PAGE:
Ward turned in a petition with 1,441 signatures earlier this month. Fairchild’s petition, which he submitted Friday morning, contained 1,430 signatures.
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Ward, senior pastor at Omega Baptist Church, said he feels really encouraged by the amount of support the community has already shown him when he was out collecting signatures and starting to campaign.
“It’s been a wonderful thing, and I’ve already learned things about Dayton I didn’t know,” he said.
He said he believes he can make a difference but will have to show voters that he’s sincere and truly cares about making the community a better place.
Ward said he is looking forward to hitting the streets and talking to people about the challenges facing Dayton and what they think the city can do to improve people’s lives.
“We’ve got to face challenges together — it’s going to take all of us,” he said.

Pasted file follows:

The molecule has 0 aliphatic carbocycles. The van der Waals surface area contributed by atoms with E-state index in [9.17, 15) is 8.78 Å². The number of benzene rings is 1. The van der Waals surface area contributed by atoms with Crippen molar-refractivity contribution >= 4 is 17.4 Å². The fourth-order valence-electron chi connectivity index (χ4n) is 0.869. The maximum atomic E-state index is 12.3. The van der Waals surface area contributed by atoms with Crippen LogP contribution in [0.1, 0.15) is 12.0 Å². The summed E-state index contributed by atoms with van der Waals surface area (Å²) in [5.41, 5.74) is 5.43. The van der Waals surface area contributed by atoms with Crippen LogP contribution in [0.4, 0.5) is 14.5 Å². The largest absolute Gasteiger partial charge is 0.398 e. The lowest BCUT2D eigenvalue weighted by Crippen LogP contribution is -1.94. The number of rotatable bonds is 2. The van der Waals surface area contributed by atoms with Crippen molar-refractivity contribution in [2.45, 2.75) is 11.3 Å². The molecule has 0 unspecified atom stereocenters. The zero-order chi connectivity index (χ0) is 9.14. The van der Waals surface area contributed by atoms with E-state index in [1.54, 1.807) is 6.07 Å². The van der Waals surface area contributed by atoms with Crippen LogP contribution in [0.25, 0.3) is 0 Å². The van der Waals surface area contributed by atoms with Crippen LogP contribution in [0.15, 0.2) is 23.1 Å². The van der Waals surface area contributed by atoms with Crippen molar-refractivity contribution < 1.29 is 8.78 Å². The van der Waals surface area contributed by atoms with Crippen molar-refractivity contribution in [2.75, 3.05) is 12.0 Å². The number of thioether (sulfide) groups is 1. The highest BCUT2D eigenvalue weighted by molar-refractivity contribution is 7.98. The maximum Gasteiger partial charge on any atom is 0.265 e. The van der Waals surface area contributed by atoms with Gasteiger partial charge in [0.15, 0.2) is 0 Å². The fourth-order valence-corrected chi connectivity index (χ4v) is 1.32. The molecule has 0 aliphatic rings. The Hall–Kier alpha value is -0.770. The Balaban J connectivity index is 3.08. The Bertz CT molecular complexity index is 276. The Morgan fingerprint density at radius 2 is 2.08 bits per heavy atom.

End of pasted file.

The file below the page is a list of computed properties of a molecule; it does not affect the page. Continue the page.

Fairchild said he’s battle tested and has good name recognition since this will be the third time in four years that he has run for a commission seat. He narrowly lost a seat to newcomer Chris Shaw in 2015, but was defeated by a much larger margin by incumbent commissioners Joey Williams and Jeff Mims Jr. last year.
Fairchild, who has known Ward for 30 years and was his student at United Theological Seminary, said he’s a little surprised Ward chose to run against him.
But Fairchild said they are friends and colleagues and he views Ward as a mentor.
“But we’re both athletes too, and we don’t shy away from competition,” Fairchild said. “We value the democratic process, and this is an opportunity for us to share our visions and put out our best ideas for the city and let the voters choose.”
Fairchild said he approved when a friend described him as “a political gym rat.”
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Williams decided to step down just four months into his fifth term. Williams said his travel schedule with his new job kept meant he was too busy to give his commission responsibilities the attention they deserve.
Board of elections staff will review candidates’ petitions, and the board expects to certify petitions at its next meeting, March 20.